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Mayo must get off to good start

Sean Rice
Mayo’s longest-serving footballer, James Nallen, is pictured in action against New York in the Connacht Championship five years ago.

Mayo must get off to good start



Sean RiceSean Rice

IS this journey ever to be fulfilled?  Is Mayo football forever destined to languish in the half-light of the mediocre; out there on the cliff of a dream, hanging on, but never quite able to lug itself over the top.
For more than half a lifetime those questions have bothered more than this writer on the eve of championship. Will they do it, you ask yourself? And you know that, realistically, nothing they have produced in the run-up suggests that they will, that this time next year it will be any different.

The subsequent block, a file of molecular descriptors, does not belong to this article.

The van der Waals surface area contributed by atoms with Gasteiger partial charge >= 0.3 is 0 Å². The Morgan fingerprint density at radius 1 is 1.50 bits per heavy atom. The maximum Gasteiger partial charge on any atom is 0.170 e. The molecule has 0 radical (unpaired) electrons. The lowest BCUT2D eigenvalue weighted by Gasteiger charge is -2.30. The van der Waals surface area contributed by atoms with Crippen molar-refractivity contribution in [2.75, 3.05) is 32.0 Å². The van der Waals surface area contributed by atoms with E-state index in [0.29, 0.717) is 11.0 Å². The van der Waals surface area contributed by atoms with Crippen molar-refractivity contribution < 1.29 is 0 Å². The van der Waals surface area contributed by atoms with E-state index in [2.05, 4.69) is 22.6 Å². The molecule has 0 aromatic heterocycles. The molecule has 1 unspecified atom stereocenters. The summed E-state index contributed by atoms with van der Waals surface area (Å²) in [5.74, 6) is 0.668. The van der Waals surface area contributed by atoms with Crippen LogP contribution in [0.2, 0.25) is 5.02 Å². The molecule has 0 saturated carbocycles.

Yet, deep down, some sort of rogue rationale tends to resist all this pessimism. You see new faces and you look to the positives, the minors and the under 21s . . . the future. Maybe this time it will be different. A new captain is appointed. Maybe Trevor Mortimer is the man to guide Mayo up that winding road to the top.
That’s the dream, the aspiration. Reality commences on Sunday in New York when Mayo cross the Atlantic to take on the ex-pats in the opening round of the Connacht campaign.
Nobody expects Mayo to lose and, like Mayo’s quest for Sam, a welter of dreamers in the Big Apple look to that day when some Connacht team will come and falter in Gaelic Park, and all their work and the work of those who have gone before them will have been realised.
Allowing for whatever adversity might befall them, we can say with some confidence that Mayo will pull through this one. While they are to a degree venturing into the unknown they are most unlikely to stumble on foreign soil. No other county has. Mayo should be no different.